For those of you new to my blog and writing, several years ago, I wrote a short story based on the tarot, at that time I was making a casual inspection of the cards for the use of storytelling…mainly. I’d had tarot readings at renaissance fairs in the past and some missed key incidents in my life that made me pooh-pooh their use but I got the idea for this story and started investigating meanings and so forth for the characters’ use. I also had a deck I used occasionally and other than occasional use, I didn’t use it very much. Meanwhile I had a specific deck I wanted, that I’d seen the cover of once, a billion years ago at Borders (I want to say it was about 2008 or 2009), and that picture stuck in my head and I was trying to find it–unsuccessfully, thanks to the fact that I don’t know…. What I’d seen wasn’t what I remembered or the company changed the cover or something. But I never found it again. One year, for my birthday, I had a tarot reading and discussed it with the reader. At that time, the reader suggested the search for said-deck might be part of my journey. I knew the deck was based on a Celtic mythological system somehow and that was all. Not a lot to go on when you’re trying to find a specific image, especially when there are so many decks out there.
Well, this past Christmas I finally found the one I was after and since then, I’ve been making a more detailed investigation of the use and history and all such things about the cards. If you follow me on Instagram you’ve seen some of my posts about it, as I participated in Ethony‘s Witchytarotchallenge in June.
Cut to August and the #tarotperspectives challenge. I get involved with these challenges once in a while, but always fall behind. #tarotperspectives is no different. (A couple days ago (last week?) I drew the Queen of Pentacles which I’ll post here.) Now here we are 10 days in and when I made my draw today its accompanying text turned out so long, I figured I’d just save the trouble and post it on my blog. 🙂 For the challenge, I’m using the Smith-wait commemorative deck, the Druid Craft tarot deck, and the Llewellyn Deck–that’s the deck I damned near went crazy looking for! Due to copyright stuff, I’m just going to post my one picture. For close ups of the decks you can search through Google. For yesterday’s #tarotperspectives (and I say yesterday because I’m always seeming to be a day off in posting these…) I drew the 10 of wands.
|Tarot decks used: Druid craft copyright Phillip and Stephanie Carr-Gomm, The Smith-Waite Centennial tarot deck, copyright US Games, The Llewellyn Tarot, copyright Anne-Marie Ferguson and Llewellyn.|
Now, the traditional image on the Smith-Waite/Rider-Waite (the center card in the pic above) decks always confuses. Sometimes, I think some of Pixie’s imagery doesn’t make logical sense even though I get what Waite wantedher to depict: Your daily burdens obstructing your view of things and/or extra burdens weighing you down. I get that, I do. Maybe just the first glance of the picture triggers my intuition or something because then the logical part of my brain looks at the SWR picture and goes, “Well, dingbat, why would you carry a bundle of sticks in front of your face like that? Of course you’re going to trip!” It doesn’t make logical sense. (You’d carry your groceries that way [and too bad that couldn’t somehow make its way into the Housewives Tarot or I’d be sold on that one! If you’re at all into kitsch that certainly qualifies.]I digress. Anything else, I can see, but a bundle of sticks? Me, I wouldn’t carry them that way. But then, I trip over unseen cracks in the floor.) The way Pixie’s cards and some of its copies are painted, you’d likely be tripping over the sticks at your feet rather than anything you didn’t see in front of you. Anyway, I don’t know, it’s just another example of how the traditional imagery (irony on irony) trips me up sometimes. There are just so many logical ways to accomplish what the fool in the picture is trying to accomplish that I wouldn’t even try that way. So the picture itself trips me up (like the lobster/crawfish problem in the moon, no logical sense–even though I get the provenance of the imagery). And yes, I get the meanings, that’s not where I’m complaining. I’m thinking logically; why would these interpretations even be in the artist’s mind in the first place. *sigh* So set hers aside for the moment.***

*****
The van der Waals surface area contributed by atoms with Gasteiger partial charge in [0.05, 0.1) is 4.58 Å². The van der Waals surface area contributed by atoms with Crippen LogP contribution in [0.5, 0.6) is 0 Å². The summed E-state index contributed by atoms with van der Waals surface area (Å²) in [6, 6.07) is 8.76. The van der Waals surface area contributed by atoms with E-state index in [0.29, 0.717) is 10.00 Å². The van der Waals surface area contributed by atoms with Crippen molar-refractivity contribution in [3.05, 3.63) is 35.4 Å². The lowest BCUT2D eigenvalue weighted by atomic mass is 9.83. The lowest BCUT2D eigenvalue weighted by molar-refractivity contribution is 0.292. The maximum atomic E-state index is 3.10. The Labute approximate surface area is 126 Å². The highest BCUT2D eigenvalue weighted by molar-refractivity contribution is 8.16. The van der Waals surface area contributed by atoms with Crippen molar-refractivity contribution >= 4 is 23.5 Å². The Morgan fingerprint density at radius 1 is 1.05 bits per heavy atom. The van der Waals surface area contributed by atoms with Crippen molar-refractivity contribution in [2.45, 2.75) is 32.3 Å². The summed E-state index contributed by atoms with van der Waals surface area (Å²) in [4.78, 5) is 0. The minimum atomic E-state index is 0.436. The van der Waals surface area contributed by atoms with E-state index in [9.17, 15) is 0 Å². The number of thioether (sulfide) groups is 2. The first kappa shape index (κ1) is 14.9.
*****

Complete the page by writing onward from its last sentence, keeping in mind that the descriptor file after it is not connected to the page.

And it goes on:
Now, the 10 of wands in the Druid Craft and Llewellyn decks make more sense to me. In those two decks, the overburdened man has at least had the sense in his head to carry his bundle more comfortably. Sure, it might still be too much for him, but, at least he doesn’t make himself look like an idiot. So, don’t overburden yourself. What can you drop? (Herm…..I’ll need to think about that one). However, it’s good advice, in this day and age where we’re “on” nearly 24/7. (And don’t be a fool! ;)) To the perspectives part, the Llewellyn Deck and the Druid Craft deck both show the carrier as old (or older) in age vs. the character on the SW deck that seems…well, his hair’s not gray so younger. So that puts forth the idea in the former two decks “with age comes reason”? Maybe.
(Yes, there are a lot of things about the traditional decks that, were I the artist, I probably would’ve argued against including, but I digress… I’m betting you’re not supposed to be distracted from the meaning of the card by the imagery itself, but even the art historian in me has yet to let a few things go in these artistic representations. Patrick from @inthe78cards, who dreamed this challenge up, is right about narrowing perspectives of the cards, at least as far as this one goes for me! I hope, in time, as I learn more, I won’t be so distracted by the art. )
***I stand corrected but it still doesn’t mean it makes sense to me. To each his own.